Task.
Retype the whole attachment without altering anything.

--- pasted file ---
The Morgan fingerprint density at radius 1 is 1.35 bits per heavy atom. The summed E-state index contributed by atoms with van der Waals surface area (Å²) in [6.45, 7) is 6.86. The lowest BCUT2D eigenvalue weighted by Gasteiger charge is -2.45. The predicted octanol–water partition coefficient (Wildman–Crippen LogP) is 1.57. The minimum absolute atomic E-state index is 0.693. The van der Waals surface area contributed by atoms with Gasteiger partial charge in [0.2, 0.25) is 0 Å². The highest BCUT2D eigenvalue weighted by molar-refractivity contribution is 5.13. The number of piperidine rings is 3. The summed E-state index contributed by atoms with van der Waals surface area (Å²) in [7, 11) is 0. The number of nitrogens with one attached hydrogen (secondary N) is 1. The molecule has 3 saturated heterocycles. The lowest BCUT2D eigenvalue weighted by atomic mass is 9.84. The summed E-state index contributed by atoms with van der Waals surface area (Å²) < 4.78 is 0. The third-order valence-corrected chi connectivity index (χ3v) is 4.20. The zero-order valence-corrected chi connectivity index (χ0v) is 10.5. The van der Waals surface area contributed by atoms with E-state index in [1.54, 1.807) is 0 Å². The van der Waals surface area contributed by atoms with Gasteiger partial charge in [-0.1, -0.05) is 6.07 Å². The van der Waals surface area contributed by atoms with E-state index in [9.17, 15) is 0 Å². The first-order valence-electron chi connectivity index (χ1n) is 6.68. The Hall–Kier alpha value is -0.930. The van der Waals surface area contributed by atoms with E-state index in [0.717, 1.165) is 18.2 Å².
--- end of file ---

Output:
The Morgan fingerprint density at radius 1 is 1.35 bits per heavy atom. The summed E-state index contributed by atoms with van der Waals surface area (Å²) in [6.45, 7) is 6.86. The lowest BCUT2D eigenvalue weighted by Gasteiger charge is -2.45. The predicted octanol–water partition coefficient (Wildman–Crippen LogP) is 1.57. The minimum absolute atomic E-state index is 0.693. The van der Waals surface area contributed by atoms with Gasteiger partial charge in [0.2, 0.25) is 0 Å². The highest BCUT2D eigenvalue weighted by molar-refractivity contribution is 5.13. The number of piperidine rings is 3. The summed E-state index contributed by atoms with van der Waals surface area (Å²) in [7, 11) is 0. The number of nitrogens with one attached hydrogen (secondary N) is 1. The molecule has 3 saturated heterocycles. The lowest BCUT2D eigenvalue weighted by atomic mass is 9.84. The summed E-state index contributed by atoms with van der Waals surface area (Å²) < 4.78 is 0. The third-order valence-corrected chi connectivity index (χ3v) is 4.20. The zero-order valence-corrected chi connectivity index (χ0v) is 10.5. The van der Waals surface area contributed by atoms with E-state index in [1.54, 1.807) is 0 Å². The van der Waals surface area contributed by atoms with Gasteiger partial charge in [-0.1, -0.05) is 6.07 Å². The van der Waals surface area contributed by atoms with E-state index in [9.17, 15) is 0 Å². The first-order valence-electron chi connectivity index (χ1n) is 6.68. The Hall–Kier alpha value is -0.930. The van der Waals surface area contributed by atoms with E-state index in [0.717, 1.165) is 18.2 Å².